Universities to address high-risk drinking
through collaborative initiative
Les universités mettent sur pied une initiative
contre la consommation d’alcool à risque
Nota bene Ce mois-ci This month
Activists want universities to stop
investing in fossil fuels
New student movement is growing at campuses across Canada
When individuals or large organizations, such
as universities, invest money in oil, gas or coal
companies, they’re supporting our society’s reliance on fossil fuels and keeping green energy
options on the sidelines. Or so goes the theory that
is driving the relatively new, but fast-moving,
student-initiated divestment movement in Canada.
“It’s so concrete and simple to grasp,” said
Kelsey Mech, a recent University of Victoria
environmental studies graduate, speaking of the
project’s resonance with students. “This is a
strong way to send a super-clear message that
we’re no longer interested in supporting fossil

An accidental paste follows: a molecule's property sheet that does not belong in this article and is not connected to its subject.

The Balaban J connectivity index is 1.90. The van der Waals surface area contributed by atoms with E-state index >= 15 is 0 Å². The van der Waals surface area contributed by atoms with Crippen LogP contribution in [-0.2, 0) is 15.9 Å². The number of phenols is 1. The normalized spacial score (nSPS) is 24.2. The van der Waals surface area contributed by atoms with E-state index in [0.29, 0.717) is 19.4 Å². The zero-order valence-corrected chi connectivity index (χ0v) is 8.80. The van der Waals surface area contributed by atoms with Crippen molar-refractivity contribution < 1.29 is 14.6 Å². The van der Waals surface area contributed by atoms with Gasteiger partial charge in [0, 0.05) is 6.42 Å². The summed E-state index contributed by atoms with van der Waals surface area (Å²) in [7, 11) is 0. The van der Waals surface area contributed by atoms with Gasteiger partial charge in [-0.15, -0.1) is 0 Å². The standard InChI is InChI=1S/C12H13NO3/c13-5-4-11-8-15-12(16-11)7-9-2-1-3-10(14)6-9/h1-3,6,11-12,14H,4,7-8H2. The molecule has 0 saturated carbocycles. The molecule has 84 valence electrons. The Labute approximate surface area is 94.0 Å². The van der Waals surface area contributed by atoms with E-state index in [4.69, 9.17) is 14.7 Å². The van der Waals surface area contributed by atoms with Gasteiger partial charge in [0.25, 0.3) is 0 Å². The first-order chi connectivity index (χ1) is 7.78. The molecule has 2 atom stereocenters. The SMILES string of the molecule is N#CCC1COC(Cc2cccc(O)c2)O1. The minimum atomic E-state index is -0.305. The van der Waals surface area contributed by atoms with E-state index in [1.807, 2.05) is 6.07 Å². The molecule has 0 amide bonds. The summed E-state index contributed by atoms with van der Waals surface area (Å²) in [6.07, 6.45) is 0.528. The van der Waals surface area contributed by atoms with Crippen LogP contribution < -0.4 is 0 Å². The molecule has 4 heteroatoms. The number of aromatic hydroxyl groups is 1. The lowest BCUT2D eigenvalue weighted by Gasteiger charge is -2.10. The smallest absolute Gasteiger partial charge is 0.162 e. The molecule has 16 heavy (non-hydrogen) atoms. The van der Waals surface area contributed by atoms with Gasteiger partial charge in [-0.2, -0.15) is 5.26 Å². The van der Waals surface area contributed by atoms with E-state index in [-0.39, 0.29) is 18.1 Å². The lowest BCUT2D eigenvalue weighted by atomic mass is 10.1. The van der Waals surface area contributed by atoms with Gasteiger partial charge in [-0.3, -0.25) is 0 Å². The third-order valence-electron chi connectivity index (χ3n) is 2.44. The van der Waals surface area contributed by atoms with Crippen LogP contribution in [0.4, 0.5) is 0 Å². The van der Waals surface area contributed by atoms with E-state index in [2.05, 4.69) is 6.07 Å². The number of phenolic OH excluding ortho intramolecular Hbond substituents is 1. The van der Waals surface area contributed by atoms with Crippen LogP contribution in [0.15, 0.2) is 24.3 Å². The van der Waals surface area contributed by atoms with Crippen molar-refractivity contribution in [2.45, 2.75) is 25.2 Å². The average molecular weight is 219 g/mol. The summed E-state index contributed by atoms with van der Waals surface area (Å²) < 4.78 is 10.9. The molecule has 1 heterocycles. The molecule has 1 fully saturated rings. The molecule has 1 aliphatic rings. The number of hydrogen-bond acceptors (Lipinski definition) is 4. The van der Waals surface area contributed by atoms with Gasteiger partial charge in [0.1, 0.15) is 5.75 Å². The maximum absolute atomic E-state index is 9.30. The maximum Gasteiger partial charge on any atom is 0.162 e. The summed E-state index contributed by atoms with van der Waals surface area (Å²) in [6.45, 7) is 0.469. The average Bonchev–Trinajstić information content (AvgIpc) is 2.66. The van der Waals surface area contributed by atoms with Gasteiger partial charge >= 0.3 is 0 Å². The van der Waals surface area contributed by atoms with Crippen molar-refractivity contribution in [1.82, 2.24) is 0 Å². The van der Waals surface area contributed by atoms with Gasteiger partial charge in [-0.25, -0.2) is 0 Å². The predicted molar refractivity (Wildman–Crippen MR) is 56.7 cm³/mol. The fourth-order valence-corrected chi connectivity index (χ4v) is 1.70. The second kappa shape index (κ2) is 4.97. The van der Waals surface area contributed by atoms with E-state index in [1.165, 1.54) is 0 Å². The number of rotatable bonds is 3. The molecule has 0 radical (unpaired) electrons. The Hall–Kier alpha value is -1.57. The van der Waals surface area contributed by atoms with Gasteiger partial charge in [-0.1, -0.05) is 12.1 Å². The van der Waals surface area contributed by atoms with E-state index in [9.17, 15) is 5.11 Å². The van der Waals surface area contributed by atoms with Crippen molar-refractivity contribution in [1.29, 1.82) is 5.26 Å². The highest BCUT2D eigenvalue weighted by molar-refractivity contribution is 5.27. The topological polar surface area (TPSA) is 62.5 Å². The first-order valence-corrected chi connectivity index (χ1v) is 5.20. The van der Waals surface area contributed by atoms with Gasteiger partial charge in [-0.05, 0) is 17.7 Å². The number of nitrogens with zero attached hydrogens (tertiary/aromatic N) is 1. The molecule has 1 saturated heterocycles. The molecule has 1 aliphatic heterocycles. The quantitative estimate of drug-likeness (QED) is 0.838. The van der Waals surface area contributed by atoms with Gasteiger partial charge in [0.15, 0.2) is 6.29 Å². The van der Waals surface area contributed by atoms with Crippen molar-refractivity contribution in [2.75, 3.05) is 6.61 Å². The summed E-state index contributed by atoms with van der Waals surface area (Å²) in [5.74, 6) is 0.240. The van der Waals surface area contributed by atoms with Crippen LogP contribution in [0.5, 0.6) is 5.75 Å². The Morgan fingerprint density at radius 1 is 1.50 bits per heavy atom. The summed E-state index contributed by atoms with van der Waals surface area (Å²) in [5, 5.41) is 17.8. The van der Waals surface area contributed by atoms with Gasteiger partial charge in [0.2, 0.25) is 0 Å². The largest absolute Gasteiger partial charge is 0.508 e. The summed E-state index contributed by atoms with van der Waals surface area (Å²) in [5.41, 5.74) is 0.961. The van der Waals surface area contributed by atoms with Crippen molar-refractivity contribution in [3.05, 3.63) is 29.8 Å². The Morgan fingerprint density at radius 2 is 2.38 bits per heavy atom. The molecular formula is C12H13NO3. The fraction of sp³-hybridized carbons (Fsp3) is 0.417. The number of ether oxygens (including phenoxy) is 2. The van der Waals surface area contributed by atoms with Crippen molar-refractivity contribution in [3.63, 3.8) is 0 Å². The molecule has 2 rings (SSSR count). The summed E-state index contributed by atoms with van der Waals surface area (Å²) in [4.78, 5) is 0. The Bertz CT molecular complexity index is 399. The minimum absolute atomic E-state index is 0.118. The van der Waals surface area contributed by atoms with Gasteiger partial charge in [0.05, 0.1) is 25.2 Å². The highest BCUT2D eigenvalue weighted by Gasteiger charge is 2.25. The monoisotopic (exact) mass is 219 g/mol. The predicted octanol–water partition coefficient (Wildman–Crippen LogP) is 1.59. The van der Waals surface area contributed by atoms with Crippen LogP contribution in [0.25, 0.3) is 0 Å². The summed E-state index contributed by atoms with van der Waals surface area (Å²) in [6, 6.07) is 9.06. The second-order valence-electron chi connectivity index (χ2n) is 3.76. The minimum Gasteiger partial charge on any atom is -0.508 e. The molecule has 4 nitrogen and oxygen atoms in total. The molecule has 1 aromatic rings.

fuel use. We want a different economy.” Ms.
Mech is the new executive director of the Canadian Youth Climate Coalition, which is heading
up the student movement nationally.
The idea of influencing politics through
divesting shares in companies is not new: divest-
ment is widely considered to have been a factor
in ending South African apartheid, and some
Canadian universities no longer invest in tobacco
companies due in part to student pressure.
This latest divestment movement got its start
in Canada when Bill McKibben, a renowned U.S.
environmentalist, gave a keynote speech on the
topic at PowerShift, an activists’ “meet-up” in
Ottawa in October 2012. His words inspired a
group of students from McGill University to
draft a petition urging the university to redirect
money from the portion of its almost $1-billion
endowment that is invested in fossil fuels. Mean-
while, the Canadian Youth Climate Coalition
launched its Fossil Free Canada campaign in
January 2013, calling on individuals and institu-
tions to divest.
Today, student-led fossil-fuel divestment
Heavy oil mixes with water in an oilsands tailings
pond near Fort McMurray, Alberta.